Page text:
Bipartisan group renews Patients' Bill of Rights debate
WASHINGTON (CNN) -- A bipartisan group of lawmakers renewed their fight to enact protections for patients in managed care health plans Tuesday -- picking up a new, high-profile sponsor in Sen. John McCain, R-Arizona, while losing a chief Republican sponsor of the past, Rep Charlie Norwood, R-Georgia, under pressure from the White House.
"We have developed a plan that puts aside partisan politics and allows us to begin the dialogue necessary for passing a bipartisan bill this year that provides patients with the health care protections that they deserve and want," said McCain.
But Norwood, the top GOP House sponsor of past legislation who bucked his party last Congress in pushing for HMO reform, took his name off this version of the so-called "Norwood-Dingell" legislation at the behest of Bush administration officials who want to set their own timetable for debating the issue.
"The Clinton administration had eight years to work on this. The Bush administration has been in office 16 days, and I firmly believe they need a little more time than that to give us an indication of what he would like to see in patients' rights legislation before we launch an all-out effort to pass a final bill," said Norwood in a written statement.
Rep. Greg Ganske of Iowa, the sole remaining GOP House sponsor, told reporters he and Norwood spent about three hours Monday at the White House explaining their proposal to senior Bush adviser Karl Rove and other officials.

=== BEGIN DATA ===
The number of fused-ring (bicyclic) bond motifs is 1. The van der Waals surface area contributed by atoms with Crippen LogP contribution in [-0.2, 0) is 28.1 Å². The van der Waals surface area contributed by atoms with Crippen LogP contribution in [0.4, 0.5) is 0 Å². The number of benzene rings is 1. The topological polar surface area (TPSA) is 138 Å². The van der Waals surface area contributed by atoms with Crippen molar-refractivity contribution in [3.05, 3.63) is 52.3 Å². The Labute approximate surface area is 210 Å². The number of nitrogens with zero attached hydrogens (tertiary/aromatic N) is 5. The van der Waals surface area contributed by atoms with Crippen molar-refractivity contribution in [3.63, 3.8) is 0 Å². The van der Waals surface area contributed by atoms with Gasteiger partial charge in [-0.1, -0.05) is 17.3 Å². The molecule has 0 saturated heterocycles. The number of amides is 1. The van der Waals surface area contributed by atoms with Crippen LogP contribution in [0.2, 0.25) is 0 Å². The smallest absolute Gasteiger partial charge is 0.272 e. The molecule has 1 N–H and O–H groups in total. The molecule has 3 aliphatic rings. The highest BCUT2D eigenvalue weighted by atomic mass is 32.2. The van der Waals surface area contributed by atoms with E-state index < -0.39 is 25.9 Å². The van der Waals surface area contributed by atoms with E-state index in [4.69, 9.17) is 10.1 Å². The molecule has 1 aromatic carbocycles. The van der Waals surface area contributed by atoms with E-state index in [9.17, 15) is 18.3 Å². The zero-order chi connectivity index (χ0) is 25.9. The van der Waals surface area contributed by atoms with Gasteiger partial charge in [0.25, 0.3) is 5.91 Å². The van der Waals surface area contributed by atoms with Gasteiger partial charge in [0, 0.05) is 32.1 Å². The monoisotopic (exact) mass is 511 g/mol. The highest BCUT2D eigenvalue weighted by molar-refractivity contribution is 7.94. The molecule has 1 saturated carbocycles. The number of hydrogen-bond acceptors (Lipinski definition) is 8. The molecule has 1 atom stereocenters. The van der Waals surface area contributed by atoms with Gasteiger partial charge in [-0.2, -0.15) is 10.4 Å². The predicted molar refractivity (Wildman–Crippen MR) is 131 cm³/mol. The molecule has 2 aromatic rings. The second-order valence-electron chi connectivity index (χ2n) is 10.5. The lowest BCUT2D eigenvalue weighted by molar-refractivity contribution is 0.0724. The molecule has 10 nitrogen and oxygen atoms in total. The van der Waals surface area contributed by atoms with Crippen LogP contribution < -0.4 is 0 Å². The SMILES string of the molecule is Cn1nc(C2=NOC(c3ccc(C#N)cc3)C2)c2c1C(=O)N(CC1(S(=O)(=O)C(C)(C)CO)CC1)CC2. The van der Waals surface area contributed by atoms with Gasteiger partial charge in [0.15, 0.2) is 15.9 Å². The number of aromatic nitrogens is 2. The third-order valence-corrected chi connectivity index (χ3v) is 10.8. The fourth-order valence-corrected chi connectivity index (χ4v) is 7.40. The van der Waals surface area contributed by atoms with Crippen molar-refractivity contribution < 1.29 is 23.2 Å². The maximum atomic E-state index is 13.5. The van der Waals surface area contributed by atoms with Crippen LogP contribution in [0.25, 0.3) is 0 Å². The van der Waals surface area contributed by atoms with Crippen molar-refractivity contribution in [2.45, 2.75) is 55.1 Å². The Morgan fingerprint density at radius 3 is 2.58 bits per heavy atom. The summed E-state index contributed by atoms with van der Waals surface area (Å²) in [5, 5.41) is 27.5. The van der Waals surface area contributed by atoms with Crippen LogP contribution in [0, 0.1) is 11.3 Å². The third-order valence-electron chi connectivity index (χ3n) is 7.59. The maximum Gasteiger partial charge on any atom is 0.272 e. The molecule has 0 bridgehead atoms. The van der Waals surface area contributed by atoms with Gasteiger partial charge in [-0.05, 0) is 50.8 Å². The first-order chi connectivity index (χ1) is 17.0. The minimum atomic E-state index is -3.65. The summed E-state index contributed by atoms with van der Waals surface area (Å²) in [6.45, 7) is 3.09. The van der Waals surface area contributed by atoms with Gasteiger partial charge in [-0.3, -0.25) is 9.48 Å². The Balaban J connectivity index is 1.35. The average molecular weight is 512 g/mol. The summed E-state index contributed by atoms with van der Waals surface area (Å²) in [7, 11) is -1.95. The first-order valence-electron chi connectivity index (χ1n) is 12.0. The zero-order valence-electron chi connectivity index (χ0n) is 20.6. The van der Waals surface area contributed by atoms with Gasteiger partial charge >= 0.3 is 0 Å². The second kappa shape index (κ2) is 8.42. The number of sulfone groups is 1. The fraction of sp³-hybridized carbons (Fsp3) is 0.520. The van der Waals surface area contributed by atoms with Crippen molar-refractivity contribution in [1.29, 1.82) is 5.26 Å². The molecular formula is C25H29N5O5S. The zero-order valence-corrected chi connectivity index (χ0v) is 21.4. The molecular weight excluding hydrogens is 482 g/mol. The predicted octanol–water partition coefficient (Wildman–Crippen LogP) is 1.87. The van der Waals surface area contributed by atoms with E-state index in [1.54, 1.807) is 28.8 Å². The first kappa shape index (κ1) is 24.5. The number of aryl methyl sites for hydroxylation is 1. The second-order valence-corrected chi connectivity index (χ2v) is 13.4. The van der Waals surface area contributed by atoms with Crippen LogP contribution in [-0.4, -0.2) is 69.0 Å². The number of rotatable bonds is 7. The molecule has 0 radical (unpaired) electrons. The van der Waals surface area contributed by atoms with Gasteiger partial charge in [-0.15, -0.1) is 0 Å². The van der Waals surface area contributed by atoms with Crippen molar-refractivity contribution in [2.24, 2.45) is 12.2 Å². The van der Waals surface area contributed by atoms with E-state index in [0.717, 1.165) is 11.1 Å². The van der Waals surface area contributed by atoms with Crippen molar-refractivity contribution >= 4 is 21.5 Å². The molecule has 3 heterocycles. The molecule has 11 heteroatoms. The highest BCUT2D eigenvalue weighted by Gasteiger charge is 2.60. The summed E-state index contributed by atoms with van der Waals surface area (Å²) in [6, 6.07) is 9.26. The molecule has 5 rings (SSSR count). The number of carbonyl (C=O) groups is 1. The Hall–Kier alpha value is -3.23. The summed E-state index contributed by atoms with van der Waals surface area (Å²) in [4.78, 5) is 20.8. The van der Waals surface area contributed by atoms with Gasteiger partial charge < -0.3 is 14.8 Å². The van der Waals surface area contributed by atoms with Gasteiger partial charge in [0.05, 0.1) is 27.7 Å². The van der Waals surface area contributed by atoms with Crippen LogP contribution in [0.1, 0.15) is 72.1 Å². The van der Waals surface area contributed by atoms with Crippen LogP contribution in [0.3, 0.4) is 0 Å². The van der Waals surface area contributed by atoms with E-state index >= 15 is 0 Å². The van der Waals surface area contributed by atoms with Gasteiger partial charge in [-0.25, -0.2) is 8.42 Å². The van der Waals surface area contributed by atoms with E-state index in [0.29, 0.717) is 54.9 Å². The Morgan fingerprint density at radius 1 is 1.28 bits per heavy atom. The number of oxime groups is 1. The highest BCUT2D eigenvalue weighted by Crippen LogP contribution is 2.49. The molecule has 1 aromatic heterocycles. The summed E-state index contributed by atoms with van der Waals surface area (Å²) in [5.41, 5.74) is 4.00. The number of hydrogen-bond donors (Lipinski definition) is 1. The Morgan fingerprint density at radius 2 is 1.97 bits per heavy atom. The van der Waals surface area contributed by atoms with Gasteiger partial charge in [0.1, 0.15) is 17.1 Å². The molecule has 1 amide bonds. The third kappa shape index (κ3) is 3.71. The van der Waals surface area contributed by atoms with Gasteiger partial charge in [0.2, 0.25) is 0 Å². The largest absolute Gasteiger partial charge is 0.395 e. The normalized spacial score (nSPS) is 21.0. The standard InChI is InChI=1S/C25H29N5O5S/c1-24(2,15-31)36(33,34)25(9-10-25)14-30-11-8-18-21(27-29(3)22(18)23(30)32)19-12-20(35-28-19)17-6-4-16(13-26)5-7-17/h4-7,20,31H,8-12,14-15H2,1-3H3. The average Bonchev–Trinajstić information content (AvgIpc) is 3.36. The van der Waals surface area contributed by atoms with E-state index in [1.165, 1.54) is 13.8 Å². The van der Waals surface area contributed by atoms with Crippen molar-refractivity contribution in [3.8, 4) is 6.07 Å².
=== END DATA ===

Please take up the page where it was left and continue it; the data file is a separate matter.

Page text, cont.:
Ganske told reporters "the suggestion was made" by White House officials that "we hold off."
"They expressed their concerns about going ahead with this," Ganske said, but were not specific in their objections.
"When I would bring up this section or that section and would ask specifically, 'What do you want?', they were not prepared to say," said Ganske.
White House Press Secretary Ari Fleischer denied Bush officials put pressure on Norwood or Ganske to hold off on introducing the legislation.
The new version of legislation, crafted by Norwood, Rep. John Dingell, D-Michigan, Sen. John Edwards, D-North Carolina, and McCain, tries to reach a compromise on a patient's ability to sue in federal court, the most contentious issue in the debate. It directs that suits are to be exhausted by state courts before reaching a federal level and caps any reward from a federal suit at $5 million.
Opponents of the bill say it will open the floodgates for lawsuits against health insurance companies and in turn raise patients' rates.
Sponsors sought to deny such claims, telling reporters suits would be a last ditch effort following a lengthy internal appeals process for patents who feel wronged by their insurance company.
Lawmakers said they tried to craft this version of patients bill of rights to mirror Texas law, which Bush said was a good model on the campaign trail.
Legislation on a patients' bill of rights stalled in a yearlong House-Senate conference in the last Congress over two major issues: the right of a patient to sue an HMO in federal court and whether federal protections would cover all Americans with managed care insurance or just those with plans governed by federal law.
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